High School Planning: Do You Need to Consider a Personal Curriculum (PC)?

Contributed by Barbara Brish, Psy, SP, NCSP, Education Specialist, AAoM

Transitioning between schools, high school scheduling, annual IEP meetings, and informal brainstorming with school professionals are all potential opportunities to discuss the Personal Curriculum (PC) option. In the autism community, we have many families who struggle with the decisions surrounding what is informally described as ‘Certificate (of Completion) Track’ and ‘Diploma Track.’ For students who struggle the most with this decision, and the resulting trajectory of their academic life, we felt this would be good information to understand in more depth, and to share with your families.


“The legislative intent of the Personal Curriculum (PC) is to individualize the rigor and relevance of the educational experience and provide a tool to help ALL students succeed with the Michigan Merit Curriculum (MMC).”

Personal Curriculum Guidelines 2009

The PC legislation allows for greater flexibility of learning options for high school students. There are
various types of Personal Curriculums, including;

(1) those that go beyond academic credit requirements; or,

(2) modify math requirements; or

(3) modify requirements based on disability;
and lastly,

(4) those that can modify the credit requirements for transfer students.

What does a PC mean for a student with a disability?
• The ability to modify the student’s curriculum based on their needs and the programs/ services of the IEP.
• The ability to obtain a High School Diploma.
• The PC must also align with the student’s Transition Plan, Educational Development Plan (EDP) while maintaining rigor and relevance of the Michigan Merit Curriculum (MMC).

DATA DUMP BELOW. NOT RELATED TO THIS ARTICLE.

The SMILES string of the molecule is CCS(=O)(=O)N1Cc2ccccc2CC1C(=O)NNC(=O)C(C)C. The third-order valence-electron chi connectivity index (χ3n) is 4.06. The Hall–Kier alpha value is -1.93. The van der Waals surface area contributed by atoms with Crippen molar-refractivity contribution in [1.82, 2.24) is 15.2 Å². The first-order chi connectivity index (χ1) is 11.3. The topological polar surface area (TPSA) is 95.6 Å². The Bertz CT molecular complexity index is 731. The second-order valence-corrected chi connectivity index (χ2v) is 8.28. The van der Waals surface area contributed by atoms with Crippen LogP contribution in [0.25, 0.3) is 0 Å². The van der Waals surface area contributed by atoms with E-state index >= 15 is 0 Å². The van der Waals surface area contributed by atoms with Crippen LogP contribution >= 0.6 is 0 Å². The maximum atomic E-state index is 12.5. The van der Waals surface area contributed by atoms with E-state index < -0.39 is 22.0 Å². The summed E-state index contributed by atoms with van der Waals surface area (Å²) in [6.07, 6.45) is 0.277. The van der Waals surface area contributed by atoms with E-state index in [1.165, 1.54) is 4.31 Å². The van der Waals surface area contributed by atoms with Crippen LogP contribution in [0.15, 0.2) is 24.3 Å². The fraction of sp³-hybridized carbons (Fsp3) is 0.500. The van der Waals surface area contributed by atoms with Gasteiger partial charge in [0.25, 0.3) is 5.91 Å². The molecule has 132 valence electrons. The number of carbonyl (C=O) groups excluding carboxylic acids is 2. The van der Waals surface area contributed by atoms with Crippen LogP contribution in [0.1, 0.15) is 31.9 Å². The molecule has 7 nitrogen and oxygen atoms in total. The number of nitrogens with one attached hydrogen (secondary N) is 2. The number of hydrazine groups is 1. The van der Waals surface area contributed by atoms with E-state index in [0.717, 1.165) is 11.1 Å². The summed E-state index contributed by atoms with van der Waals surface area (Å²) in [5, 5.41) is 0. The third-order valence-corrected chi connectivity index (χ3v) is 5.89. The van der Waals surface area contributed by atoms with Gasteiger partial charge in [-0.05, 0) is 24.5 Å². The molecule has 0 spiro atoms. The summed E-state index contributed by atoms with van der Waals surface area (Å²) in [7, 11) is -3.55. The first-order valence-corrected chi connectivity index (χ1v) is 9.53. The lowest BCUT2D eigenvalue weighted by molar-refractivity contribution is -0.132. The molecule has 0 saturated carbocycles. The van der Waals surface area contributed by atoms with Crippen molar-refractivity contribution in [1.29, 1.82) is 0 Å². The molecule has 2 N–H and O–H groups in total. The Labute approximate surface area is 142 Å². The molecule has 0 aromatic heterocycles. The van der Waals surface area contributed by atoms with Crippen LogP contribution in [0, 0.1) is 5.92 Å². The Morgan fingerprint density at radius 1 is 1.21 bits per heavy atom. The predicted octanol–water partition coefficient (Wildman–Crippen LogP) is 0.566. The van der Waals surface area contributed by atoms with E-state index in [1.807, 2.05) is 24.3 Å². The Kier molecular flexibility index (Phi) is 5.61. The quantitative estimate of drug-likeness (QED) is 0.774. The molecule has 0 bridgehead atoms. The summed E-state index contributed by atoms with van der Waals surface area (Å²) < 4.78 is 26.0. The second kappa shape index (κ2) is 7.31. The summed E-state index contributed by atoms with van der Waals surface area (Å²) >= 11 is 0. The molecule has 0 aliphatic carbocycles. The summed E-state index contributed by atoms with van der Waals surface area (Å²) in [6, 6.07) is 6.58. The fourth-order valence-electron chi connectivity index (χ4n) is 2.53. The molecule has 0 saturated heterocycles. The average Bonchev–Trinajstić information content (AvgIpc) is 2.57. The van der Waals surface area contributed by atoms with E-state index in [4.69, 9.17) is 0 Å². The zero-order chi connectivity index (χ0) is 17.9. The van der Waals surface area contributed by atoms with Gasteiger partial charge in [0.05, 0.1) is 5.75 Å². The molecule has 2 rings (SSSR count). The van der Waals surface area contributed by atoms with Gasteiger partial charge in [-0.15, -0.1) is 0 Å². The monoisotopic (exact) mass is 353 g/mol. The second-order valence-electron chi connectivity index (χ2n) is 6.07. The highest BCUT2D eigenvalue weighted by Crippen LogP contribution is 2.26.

• The ability to modify any Michigan Merit Curriculum (MMC) content due to the impact a disability has on accessing or demonstrating proficiency in meeting expectations.

How does one decide on the need for a PC? Ask yourself the following questions:
• Is a PC in the student’s best interest?
• Will the student be able to meet post-secondary goals with a PC?
• Will the PC align with the IEP, Transition Plan, EDP?
• Will the modifications be appropriate and necessary for the student to learn/master the content?
• Would appropriate accommodations work or is there truly need for a PC?

Who creates the PC?
380.1278b5a, amended: (a) The personal curriculum shall be developed by a group that includes at least the pupil, at least 1 of the pupil’s parents or the pupil’s legal guardian, and a teacher described in this subdivision or the pupil’s high school counselor or another designee qualified to act in a counseling role under section 1233 or 1233a selected by the high school principal.

In addition, for a pupil who receives special education services, a school psychologist should also be included in this group. The teacher included in the group developing the personal curriculum shall be a teacher who is currently teaching the pupil, who currently teaches in or whose expertise is in a subject area being modified by the personal curriculum, or who is determined by the principal to have qualifications otherwise relevant to the group. This subdivision does not require an in-person meeting of the group.

PC Implementation:
• Local control – it has been strongly suggested that school districts have policies/procedures for PCs.
• When a PC is requested one must be developed.
• A PC must be approved by the Superintendent or Designee after being developed.
• PCs do not transfer from District to District.